It may have been 15 years ago, but I remember the day like it was yesterday. I felt the earth shake and I was 3,000 miles away that fateful morning.

 

On Jan. 17, 1994, the magnitude 6.7 Northridge earthquake struck in the early morning hour, decimating parts of the San Fernando Valley. Awakened by an urgent phone call from a friend and learning what I could from television news, I tried to reach colleagues, family and friends on the West Coast but all the phone lines were dead.

 

Like most Valley residents, I began awaiting the sun to rise in California to see the extent of the destruction. Feeling I needed to do something, I headed to Capitol Hill where I worked as legislative director for Congressman Howard Berman and ended up hiking in the snow on that Rev. Martin Luther King, Jr. holiday.

 

Working through the Department of Defense liaison, I was able to contact colleagues and learned our district office had been “red tagged” or closed off because of quake hazards. We scrambled to set up a temporary district office – in the San Fernando City Jail. While we focused on immediate recovery efforts by engaging the federal bureaucracy, our district office staff and even Congressman Berman jumped into local relief efforts by filling his car with bottles of water to deliver to residents in need.

 

I began researching emergency spending bills and procedures. We reached out to other congressional offices to piece together an emergency aid spending bill that resulted in quick bipartisan approval of $14 billion in federal quake relief funds. We spent the next eight months and countless hours reviewing Federal Emergency Management Agency allocation formulas and helping Valley residents cut through red tape and get in touch with the right people to deal with such things as the complicated funding algorithms and Small Business Association loans where little tweaks here and there could mean millions of dollars in aid to businesses, hospitals and others.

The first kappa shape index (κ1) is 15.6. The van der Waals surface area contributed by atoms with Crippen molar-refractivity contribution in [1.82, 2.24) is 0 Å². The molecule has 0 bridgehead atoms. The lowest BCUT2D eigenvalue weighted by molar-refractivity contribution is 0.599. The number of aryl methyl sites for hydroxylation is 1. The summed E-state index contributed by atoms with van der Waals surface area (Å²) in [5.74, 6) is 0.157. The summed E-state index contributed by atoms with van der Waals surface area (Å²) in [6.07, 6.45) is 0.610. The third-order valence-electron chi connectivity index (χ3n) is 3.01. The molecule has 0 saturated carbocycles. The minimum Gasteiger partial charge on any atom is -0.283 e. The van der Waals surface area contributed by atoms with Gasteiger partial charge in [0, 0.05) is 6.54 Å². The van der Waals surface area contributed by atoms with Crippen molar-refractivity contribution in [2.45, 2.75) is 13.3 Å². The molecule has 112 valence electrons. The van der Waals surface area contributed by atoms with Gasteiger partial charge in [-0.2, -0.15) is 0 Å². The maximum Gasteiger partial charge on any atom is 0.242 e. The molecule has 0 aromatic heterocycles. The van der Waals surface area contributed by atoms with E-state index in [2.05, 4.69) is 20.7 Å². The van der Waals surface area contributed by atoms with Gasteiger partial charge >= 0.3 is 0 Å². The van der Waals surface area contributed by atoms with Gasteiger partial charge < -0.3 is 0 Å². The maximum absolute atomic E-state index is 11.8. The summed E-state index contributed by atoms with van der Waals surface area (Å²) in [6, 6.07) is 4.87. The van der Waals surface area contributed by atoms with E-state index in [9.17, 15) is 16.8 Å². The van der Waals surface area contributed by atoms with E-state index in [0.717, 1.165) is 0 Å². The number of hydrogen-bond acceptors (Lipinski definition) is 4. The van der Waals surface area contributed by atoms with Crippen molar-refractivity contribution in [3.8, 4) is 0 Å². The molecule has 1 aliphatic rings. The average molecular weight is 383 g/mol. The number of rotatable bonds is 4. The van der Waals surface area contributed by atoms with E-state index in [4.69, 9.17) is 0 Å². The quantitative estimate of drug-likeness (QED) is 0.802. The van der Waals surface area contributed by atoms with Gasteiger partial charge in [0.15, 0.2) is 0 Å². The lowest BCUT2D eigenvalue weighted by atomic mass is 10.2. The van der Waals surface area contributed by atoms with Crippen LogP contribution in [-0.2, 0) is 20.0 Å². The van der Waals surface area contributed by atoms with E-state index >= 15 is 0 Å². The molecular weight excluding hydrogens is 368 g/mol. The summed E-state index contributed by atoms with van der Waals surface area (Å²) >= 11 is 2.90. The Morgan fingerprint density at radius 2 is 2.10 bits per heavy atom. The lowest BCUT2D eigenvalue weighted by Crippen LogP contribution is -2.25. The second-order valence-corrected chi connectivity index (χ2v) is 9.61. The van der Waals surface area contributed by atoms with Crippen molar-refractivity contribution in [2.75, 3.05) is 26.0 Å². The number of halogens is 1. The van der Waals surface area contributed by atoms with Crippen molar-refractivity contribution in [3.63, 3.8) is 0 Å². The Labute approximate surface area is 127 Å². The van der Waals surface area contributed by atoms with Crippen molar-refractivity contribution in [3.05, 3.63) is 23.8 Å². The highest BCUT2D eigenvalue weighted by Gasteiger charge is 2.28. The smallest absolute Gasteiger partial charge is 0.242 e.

The Northridge Earthquake recovery efforts for the most part have gone well. There were fears that we would have big pockets of “ghost towns” for many years, but we didn’t. People feared our hospitals would never be rebuilt, but we recently cut the ribbon on the new Panorama City Kaiser Hospital built with FEMA funding.

 

When I look around the Valley, I think of that fateful morning and how nicely we have recovered. Now I’m back in California serving in the state Legislature and want to make sure Valley residents are better prepared for the next “Big One.”

 

That is why I’ve announced the formation of the Valley Public Response for Emergency Preparedness Task Force. Valley PREP is a public task force comprised of local residents who will assist my office in raising awareness of disaster preparedness issues in the Valley that we need to be concerned about, and hopefully identifying solutions we can implement either on the ground, legislatively or in cooperation with other agencies.

 

Just as the San Fernando Valley was the epicenter of the Northridge Earthquake in 1994, it must become the epicenter of disaster preparedness before the next emergency hits us.

 

Assemblymember Bob Blumenfield represents the San Fernando Valley’s 40th Assembly District.

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